…that while I’ve been making word count progress on my novel, I find that I am increasingly frustrated with certain plot points.  Major plot points.  I’m going to have to work this out or I see myself going ahead with the ceremonial cleansing burn in the backyard.  Who wants to bring the marshmallows?

…that Lisbeth Salander is still one of my all-time favorite fictional female characters.  I was skeptical about the American version of The Girl with the Dragon Tattoo.  I feel that we have become a society of reboots and remakes with very little originality coming out of Hollywood.  I’ve read the book, seen the Swedish film, and I doubted that even the great David Fincher could make this story better.  I was wrong.

***Warning!  Pet Peeve of the Week***

…that it is very frustrating when someone forwards me an email and instructs me to inform them of associated deadlines when the deadlines are spelled out in the very first line of the forwarded email.   I’m all for delegating, but good grief.

…and last but not least – this week’s awww moment is brought to you by this little guy who seems to be digging winter just as much as me.

Things I learned this week…

“Resistance is not a peripheral opponent.  Resistance arises from within.  It is self-generated and self-perpetuated.  Resistance is the enemy within.”  – The War of Art:  Winning the Inner Creative Battle – Steven Pressfield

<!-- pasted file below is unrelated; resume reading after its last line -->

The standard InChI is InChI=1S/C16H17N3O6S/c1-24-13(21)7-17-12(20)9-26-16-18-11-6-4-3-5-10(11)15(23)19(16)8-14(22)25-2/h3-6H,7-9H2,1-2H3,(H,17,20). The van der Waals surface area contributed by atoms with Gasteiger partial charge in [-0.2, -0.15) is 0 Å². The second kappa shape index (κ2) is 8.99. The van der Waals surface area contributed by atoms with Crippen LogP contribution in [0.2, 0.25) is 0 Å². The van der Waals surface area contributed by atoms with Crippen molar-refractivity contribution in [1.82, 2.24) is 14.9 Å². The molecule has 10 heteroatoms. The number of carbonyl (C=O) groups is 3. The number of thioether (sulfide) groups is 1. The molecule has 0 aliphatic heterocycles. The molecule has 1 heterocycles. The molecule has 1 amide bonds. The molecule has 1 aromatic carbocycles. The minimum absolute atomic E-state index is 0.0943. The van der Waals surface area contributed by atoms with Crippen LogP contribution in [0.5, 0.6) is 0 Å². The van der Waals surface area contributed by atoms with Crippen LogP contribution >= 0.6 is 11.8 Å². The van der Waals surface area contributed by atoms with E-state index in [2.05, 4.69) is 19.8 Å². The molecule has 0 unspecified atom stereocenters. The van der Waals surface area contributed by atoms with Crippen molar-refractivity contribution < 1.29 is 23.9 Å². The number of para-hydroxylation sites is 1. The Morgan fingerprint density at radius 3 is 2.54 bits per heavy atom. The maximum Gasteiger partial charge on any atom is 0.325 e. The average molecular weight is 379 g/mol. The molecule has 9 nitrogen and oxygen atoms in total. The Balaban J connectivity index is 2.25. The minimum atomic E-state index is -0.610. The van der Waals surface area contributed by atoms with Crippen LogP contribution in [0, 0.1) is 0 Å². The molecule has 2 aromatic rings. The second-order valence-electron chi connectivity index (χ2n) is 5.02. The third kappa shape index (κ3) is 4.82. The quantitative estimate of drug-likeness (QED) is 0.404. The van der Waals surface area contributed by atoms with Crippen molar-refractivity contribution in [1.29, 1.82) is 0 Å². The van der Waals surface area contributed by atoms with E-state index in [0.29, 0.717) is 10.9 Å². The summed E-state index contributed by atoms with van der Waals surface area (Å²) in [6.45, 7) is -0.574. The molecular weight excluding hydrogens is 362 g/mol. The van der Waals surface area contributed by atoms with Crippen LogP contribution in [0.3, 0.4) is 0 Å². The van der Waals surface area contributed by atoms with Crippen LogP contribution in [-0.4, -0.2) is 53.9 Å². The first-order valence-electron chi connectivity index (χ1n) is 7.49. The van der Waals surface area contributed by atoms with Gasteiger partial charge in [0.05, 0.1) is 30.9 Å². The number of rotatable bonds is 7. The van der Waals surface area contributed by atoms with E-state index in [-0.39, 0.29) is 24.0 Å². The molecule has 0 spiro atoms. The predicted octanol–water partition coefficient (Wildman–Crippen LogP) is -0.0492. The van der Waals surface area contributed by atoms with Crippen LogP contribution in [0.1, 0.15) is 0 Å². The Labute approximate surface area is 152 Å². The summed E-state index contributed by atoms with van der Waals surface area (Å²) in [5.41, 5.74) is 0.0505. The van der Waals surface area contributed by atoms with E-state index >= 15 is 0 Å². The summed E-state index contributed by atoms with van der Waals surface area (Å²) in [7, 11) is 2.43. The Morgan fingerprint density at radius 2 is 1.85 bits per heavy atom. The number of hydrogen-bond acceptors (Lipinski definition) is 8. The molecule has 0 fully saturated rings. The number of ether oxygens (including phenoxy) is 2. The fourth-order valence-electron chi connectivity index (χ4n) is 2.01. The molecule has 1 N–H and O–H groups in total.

“Resistance has no strength of its own.  Every ounce of juice it possesses comes from us.  We feed it with power by our fear of it.  Master that fear and we conquer Resistance.” – The War of Art:  Winning the Inner Creative Battle – Steven Pressfield

This week I learned…

…that if I want to succeed at this writing business, I need to suck it up and just do it.  My fellow WC-er Bill Chance turned me onto a book by Steven Pressfield called The War of Art.  Absolute brilliance.

The-War-of-Art_Pressfield

…that discovering a new thing, no matter how small and insignificant, can really change my whole outlook.  This week I discovered how to make comment notations is my Word documents.

What?

You’ve been doing it for years?

Nobody likes a braggart.

This is eye-opening to me because I struggle with the  need to produce perfection.  I think it comes from my profession.  I am a paralegal.  When I write, it needs to be damn near perfect before I hand it over the my attorney for review.  Otherwise, I look like a complete moron, and they wonder why it is that they are paying me good money for crap they have to rewrite.  Unfortunately, this bleeds over into my personal writing.  It’s a habit I have vowed to break – not at work, at home.  These little notations help me tag something that needs review, ask myself questions, offer suggestions, and move on.  By getting it out, even if the issue is not resolved, I am free to continue.

…that meeting my first weekly writing goal within two days of making it was a great feeling.  Maybe I should up the ante.  Or maybe I should just wait and see how next week goes, and the week after that.

…that the holidays are finally over.  Finally.  I can file them away under “done” and move on to the next thing.   Though, I don’t really have much to complain about this year.  I had one of the most laid-back, stress-free holidays ever.  I can only think of a handful of instances when I seriously contemplated body dumping sites and weighed the likelihood of a criminal conviction over a temporary insanity plea.  That might be a record for me.  Usually, during the holidays, I fantasize about having a Bond car with a machine gun and rocket launchers.  Maybe I am mellowing.   Yeah, what are the odds of that?  Maybe I just had an off-year.  Maybe I should go book my December Caribbean trip now.  You know, just for peace of mind.